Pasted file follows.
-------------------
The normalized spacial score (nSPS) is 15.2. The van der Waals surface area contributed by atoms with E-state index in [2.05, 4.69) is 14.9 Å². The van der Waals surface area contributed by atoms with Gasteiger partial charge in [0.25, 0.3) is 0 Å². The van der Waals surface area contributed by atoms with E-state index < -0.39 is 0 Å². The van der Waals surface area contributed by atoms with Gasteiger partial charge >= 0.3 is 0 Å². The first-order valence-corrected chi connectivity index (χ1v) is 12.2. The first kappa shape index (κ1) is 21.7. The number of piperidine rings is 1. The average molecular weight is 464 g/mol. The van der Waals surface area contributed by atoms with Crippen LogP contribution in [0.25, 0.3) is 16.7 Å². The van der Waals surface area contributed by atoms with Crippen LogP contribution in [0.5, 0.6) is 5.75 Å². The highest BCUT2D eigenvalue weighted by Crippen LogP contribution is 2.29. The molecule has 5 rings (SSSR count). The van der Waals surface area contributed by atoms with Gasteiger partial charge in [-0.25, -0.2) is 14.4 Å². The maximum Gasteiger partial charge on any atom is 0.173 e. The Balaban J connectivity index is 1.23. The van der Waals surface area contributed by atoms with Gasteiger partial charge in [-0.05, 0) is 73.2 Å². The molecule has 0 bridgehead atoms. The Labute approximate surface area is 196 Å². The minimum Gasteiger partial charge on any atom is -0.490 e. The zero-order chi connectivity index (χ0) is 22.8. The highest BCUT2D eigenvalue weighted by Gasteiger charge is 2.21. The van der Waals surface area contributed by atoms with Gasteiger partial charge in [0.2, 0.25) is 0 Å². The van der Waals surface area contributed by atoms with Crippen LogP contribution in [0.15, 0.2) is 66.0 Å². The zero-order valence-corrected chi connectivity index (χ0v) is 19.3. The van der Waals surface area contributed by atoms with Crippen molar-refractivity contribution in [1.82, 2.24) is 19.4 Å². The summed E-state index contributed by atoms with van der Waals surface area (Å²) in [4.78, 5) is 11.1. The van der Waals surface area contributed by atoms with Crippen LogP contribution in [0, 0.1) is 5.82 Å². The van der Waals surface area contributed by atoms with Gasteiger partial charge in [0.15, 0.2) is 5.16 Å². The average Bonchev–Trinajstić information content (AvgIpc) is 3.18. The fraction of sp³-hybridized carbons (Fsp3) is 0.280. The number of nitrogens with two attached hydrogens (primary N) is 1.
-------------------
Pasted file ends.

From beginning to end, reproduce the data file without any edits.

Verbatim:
The normalized spacial score (nSPS) is 15.2. The van der Waals surface area contributed by atoms with E-state index in [2.05, 4.69) is 14.9 Å². The van der Waals surface area contributed by atoms with Gasteiger partial charge in [0.25, 0.3) is 0 Å². The van der Waals surface area contributed by atoms with E-state index < -0.39 is 0 Å². The van der Waals surface area contributed by atoms with Gasteiger partial charge >= 0.3 is 0 Å². The first-order valence-corrected chi connectivity index (χ1v) is 12.2. The first kappa shape index (κ1) is 21.7. The number of piperidine rings is 1. The average molecular weight is 464 g/mol. The van der Waals surface area contributed by atoms with Crippen LogP contribution in [0.25, 0.3) is 16.7 Å². The van der Waals surface area contributed by atoms with Crippen LogP contribution in [0.5, 0.6) is 5.75 Å². The highest BCUT2D eigenvalue weighted by Crippen LogP contribution is 2.29. The molecule has 5 rings (SSSR count). The van der Waals surface area contributed by atoms with Gasteiger partial charge in [-0.25, -0.2) is 14.4 Å². The maximum Gasteiger partial charge on any atom is 0.173 e. The Balaban J connectivity index is 1.23. The van der Waals surface area contributed by atoms with Gasteiger partial charge in [-0.05, 0) is 73.2 Å². The molecule has 0 bridgehead atoms. The Labute approximate surface area is 196 Å². The minimum Gasteiger partial charge on any atom is -0.490 e. The zero-order chi connectivity index (χ0) is 22.8. The highest BCUT2D eigenvalue weighted by Gasteiger charge is 2.21. The van der Waals surface area contributed by atoms with Gasteiger partial charge in [0.2, 0.25) is 0 Å². The van der Waals surface area contributed by atoms with Crippen LogP contribution in [0.15, 0.2) is 66.0 Å². The zero-order valence-corrected chi connectivity index (χ0v) is 19.3. The van der Waals surface area contributed by atoms with Crippen molar-refractivity contribution in [1.82, 2.24) is 19.4 Å². The summed E-state index contributed by atoms with van der Waals surface area (Å²) in [4.78, 5) is 11.1. The van der Waals surface area contributed by atoms with Crippen LogP contribution in [0, 0.1) is 5.82 Å². The van der Waals surface area contributed by atoms with Gasteiger partial charge in [0.15, 0.2) is 5.16 Å². The average Bonchev–Trinajstić information content (AvgIpc) is 3.18. The fraction of sp³-hybridized carbons (Fsp3) is 0.280. The number of nitrogens with two attached hydrogens (primary N) is 1.